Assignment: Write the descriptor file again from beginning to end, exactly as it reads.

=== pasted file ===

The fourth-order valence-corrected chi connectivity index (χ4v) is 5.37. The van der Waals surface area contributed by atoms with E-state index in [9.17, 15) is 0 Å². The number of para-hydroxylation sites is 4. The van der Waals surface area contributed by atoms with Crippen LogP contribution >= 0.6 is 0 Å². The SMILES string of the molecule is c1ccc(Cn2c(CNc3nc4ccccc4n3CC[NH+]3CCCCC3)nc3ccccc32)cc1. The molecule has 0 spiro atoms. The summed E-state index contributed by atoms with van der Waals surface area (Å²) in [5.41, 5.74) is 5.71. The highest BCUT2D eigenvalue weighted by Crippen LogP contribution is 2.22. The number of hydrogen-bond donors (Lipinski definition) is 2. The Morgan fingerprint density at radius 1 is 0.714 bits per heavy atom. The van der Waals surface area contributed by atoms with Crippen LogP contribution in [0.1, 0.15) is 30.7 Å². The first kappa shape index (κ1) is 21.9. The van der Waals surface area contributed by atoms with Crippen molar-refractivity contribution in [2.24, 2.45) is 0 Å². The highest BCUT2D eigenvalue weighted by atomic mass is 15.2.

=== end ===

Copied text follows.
The fourth-order valence-corrected chi connectivity index (χ4v) is 5.37. The van der Waals surface area contributed by atoms with E-state index in [9.17, 15) is 0 Å². The number of para-hydroxylation sites is 4. The van der Waals surface area contributed by atoms with Crippen LogP contribution >= 0.6 is 0 Å². The SMILES string of the molecule is c1ccc(Cn2c(CNc3nc4ccccc4n3CC[NH+]3CCCCC3)nc3ccccc32)cc1. The molecule has 0 spiro atoms. The summed E-state index contributed by atoms with van der Waals surface area (Å²) in [5.41, 5.74) is 5.71. The highest BCUT2D eigenvalue weighted by Crippen LogP contribution is 2.22. The number of hydrogen-bond donors (Lipinski definition) is 2. The Morgan fingerprint density at radius 1 is 0.714 bits per heavy atom. The van der Waals surface area contributed by atoms with Crippen LogP contribution in [0.1, 0.15) is 30.7 Å². The first kappa shape index (κ1) is 21.9. The van der Waals surface area contributed by atoms with Crippen molar-refractivity contribution in [2.24, 2.45) is 0 Å². The highest BCUT2D eigenvalue weighted by atomic mass is 15.2.